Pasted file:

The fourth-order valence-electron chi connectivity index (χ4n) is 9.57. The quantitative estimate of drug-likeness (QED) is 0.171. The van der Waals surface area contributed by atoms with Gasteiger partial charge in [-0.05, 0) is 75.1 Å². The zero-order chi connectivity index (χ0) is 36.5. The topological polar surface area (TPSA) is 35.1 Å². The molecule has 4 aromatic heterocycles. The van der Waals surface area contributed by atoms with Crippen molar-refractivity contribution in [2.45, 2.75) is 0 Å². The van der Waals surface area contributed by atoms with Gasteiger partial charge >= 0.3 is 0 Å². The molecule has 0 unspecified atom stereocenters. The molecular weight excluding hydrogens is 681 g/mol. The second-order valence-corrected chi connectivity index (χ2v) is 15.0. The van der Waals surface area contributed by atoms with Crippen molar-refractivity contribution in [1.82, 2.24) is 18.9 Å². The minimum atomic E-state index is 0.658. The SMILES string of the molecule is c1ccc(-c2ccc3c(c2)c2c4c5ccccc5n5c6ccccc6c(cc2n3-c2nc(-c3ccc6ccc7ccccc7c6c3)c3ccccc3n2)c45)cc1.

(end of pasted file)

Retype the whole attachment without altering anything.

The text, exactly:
The fourth-order valence-electron chi connectivity index (χ4n) is 9.57. The quantitative estimate of drug-likeness (QED) is 0.171. The van der Waals surface area contributed by atoms with Gasteiger partial charge in [-0.05, 0) is 75.1 Å². The zero-order chi connectivity index (χ0) is 36.5. The topological polar surface area (TPSA) is 35.1 Å². The molecule has 4 aromatic heterocycles. The van der Waals surface area contributed by atoms with Crippen molar-refractivity contribution in [2.45, 2.75) is 0 Å². The van der Waals surface area contributed by atoms with Gasteiger partial charge >= 0.3 is 0 Å². The molecule has 0 unspecified atom stereocenters. The molecular weight excluding hydrogens is 681 g/mol. The second-order valence-corrected chi connectivity index (χ2v) is 15.0. The van der Waals surface area contributed by atoms with Crippen molar-refractivity contribution in [1.82, 2.24) is 18.9 Å². The minimum atomic E-state index is 0.658. The SMILES string of the molecule is c1ccc(-c2ccc3c(c2)c2c4c5ccccc5n5c6ccccc6c(cc2n3-c2nc(-c3ccc6ccc7ccccc7c6c3)c3ccccc3n2)c45)cc1.